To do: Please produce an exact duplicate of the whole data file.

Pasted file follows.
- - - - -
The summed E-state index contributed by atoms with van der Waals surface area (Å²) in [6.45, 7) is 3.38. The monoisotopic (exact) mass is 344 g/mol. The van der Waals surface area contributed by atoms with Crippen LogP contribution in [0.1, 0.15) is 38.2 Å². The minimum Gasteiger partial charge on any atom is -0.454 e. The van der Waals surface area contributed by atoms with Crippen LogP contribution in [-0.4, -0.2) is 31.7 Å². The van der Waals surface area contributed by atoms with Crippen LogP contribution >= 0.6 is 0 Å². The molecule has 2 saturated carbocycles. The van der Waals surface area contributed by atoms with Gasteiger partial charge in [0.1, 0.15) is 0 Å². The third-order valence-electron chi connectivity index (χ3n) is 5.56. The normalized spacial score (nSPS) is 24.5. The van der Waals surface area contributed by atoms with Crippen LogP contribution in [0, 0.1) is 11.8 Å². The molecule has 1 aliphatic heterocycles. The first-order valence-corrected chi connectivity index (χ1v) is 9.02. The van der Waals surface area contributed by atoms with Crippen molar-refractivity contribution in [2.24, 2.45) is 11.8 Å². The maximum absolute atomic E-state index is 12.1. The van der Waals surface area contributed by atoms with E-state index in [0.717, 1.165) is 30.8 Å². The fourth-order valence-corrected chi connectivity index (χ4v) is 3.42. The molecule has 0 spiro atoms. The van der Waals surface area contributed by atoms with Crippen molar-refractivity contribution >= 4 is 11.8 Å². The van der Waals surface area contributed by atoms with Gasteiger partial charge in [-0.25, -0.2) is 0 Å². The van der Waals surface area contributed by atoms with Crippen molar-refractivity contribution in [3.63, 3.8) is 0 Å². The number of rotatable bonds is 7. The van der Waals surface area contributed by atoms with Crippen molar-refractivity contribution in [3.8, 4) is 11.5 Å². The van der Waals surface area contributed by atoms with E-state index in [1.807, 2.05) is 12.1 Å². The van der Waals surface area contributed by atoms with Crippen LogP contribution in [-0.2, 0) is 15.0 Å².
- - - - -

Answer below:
The summed E-state index contributed by atoms with van der Waals surface area (Å²) in [6.45, 7) is 3.38. The monoisotopic (exact) mass is 344 g/mol. The van der Waals surface area contributed by atoms with Crippen LogP contribution in [0.1, 0.15) is 38.2 Å². The minimum Gasteiger partial charge on any atom is -0.454 e. The van der Waals surface area contributed by atoms with Crippen LogP contribution in [-0.4, -0.2) is 31.7 Å². The van der Waals surface area contributed by atoms with Crippen LogP contribution >= 0.6 is 0 Å². The molecule has 2 saturated carbocycles. The van der Waals surface area contributed by atoms with Gasteiger partial charge in [0.1, 0.15) is 0 Å². The third-order valence-electron chi connectivity index (χ3n) is 5.56. The normalized spacial score (nSPS) is 24.5. The van der Waals surface area contributed by atoms with Crippen LogP contribution in [0, 0.1) is 11.8 Å². The molecule has 1 aliphatic heterocycles. The first-order valence-corrected chi connectivity index (χ1v) is 9.02. The van der Waals surface area contributed by atoms with Crippen molar-refractivity contribution in [2.24, 2.45) is 11.8 Å². The maximum absolute atomic E-state index is 12.1. The van der Waals surface area contributed by atoms with E-state index in [0.717, 1.165) is 30.8 Å². The fourth-order valence-corrected chi connectivity index (χ4v) is 3.42. The molecule has 0 spiro atoms. The van der Waals surface area contributed by atoms with Crippen molar-refractivity contribution >= 4 is 11.8 Å². The van der Waals surface area contributed by atoms with Gasteiger partial charge in [-0.25, -0.2) is 0 Å². The van der Waals surface area contributed by atoms with Crippen molar-refractivity contribution in [3.63, 3.8) is 0 Å². The number of rotatable bonds is 7. The van der Waals surface area contributed by atoms with Crippen molar-refractivity contribution in [3.8, 4) is 11.5 Å². The van der Waals surface area contributed by atoms with E-state index in [1.807, 2.05) is 12.1 Å². The van der Waals surface area contributed by atoms with Crippen LogP contribution in [-0.2, 0) is 15.0 Å².